Traffic Crashes and the Built Environment: A Case Study in Des Moines
Presenter: Dorcas Okaidjah, GIS certificate candidate, community and regional planning
Adviser: Monica Haddad, associate professor, community and regional planning
In 2018, there were 56,000 motor vehicle crashes in Iowa with 319 fatalities (IDOT). Existing scholarly work demonstrates that the built environment can affect the frequency of crashes. The objective of this study is to explore the relationship between urban traffic crashes in road intersections and the built environment in the city of Des Moines.
My study area includes low-income and wealthy neighborhoods in order to understand the built environment in these different contexts. Geographic information systems is used to identify hotspots of crashes in intersections and Google Street View is used to survey the built environment of the hotspot intersections. Built environment variables such as mixed land uses, crosswalks, number of lanes, number of bus stops, etc., are included in the survey.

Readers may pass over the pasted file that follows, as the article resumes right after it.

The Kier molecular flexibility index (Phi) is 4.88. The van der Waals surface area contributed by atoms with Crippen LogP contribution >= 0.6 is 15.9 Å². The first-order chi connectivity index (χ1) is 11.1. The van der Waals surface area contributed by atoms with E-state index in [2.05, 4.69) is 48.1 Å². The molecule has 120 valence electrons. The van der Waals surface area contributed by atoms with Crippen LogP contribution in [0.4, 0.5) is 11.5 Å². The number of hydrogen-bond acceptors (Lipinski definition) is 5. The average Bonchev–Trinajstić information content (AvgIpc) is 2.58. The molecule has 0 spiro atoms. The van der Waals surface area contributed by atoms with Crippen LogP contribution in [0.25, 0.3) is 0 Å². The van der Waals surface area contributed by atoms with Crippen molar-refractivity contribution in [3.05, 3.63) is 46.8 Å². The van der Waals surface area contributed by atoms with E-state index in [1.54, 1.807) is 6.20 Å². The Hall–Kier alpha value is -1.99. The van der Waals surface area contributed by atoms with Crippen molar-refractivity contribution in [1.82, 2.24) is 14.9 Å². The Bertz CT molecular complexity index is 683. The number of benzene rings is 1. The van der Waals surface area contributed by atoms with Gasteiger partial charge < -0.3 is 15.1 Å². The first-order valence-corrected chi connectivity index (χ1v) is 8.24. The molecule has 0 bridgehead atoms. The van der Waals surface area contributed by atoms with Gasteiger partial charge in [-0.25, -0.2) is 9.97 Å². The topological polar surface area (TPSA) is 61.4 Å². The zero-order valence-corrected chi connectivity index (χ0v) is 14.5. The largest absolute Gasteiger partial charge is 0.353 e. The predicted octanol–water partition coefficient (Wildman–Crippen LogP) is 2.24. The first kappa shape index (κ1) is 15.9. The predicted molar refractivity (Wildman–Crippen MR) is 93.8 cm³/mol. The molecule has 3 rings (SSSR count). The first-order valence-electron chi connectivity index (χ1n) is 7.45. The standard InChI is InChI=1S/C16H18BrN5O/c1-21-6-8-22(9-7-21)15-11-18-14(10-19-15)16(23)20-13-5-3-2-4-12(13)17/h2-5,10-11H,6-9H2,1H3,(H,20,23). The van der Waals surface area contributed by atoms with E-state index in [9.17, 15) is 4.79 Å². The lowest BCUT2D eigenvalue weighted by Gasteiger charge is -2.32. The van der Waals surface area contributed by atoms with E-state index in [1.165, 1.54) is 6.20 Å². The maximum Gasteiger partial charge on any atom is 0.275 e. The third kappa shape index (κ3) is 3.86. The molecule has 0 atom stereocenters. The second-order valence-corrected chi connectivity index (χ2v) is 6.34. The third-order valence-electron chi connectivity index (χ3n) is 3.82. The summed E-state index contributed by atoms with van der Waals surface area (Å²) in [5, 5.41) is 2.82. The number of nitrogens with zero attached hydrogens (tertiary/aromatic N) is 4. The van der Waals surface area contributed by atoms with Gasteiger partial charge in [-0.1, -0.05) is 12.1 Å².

My results will inform policymakers about strategies focusing on suitable traffic safety and design ideas to improve the built environment, preventing and reducing traffic crashes.
Part of the Spring 2020 GIS Seminar Series sponsored by the Department of Community and Regional Planning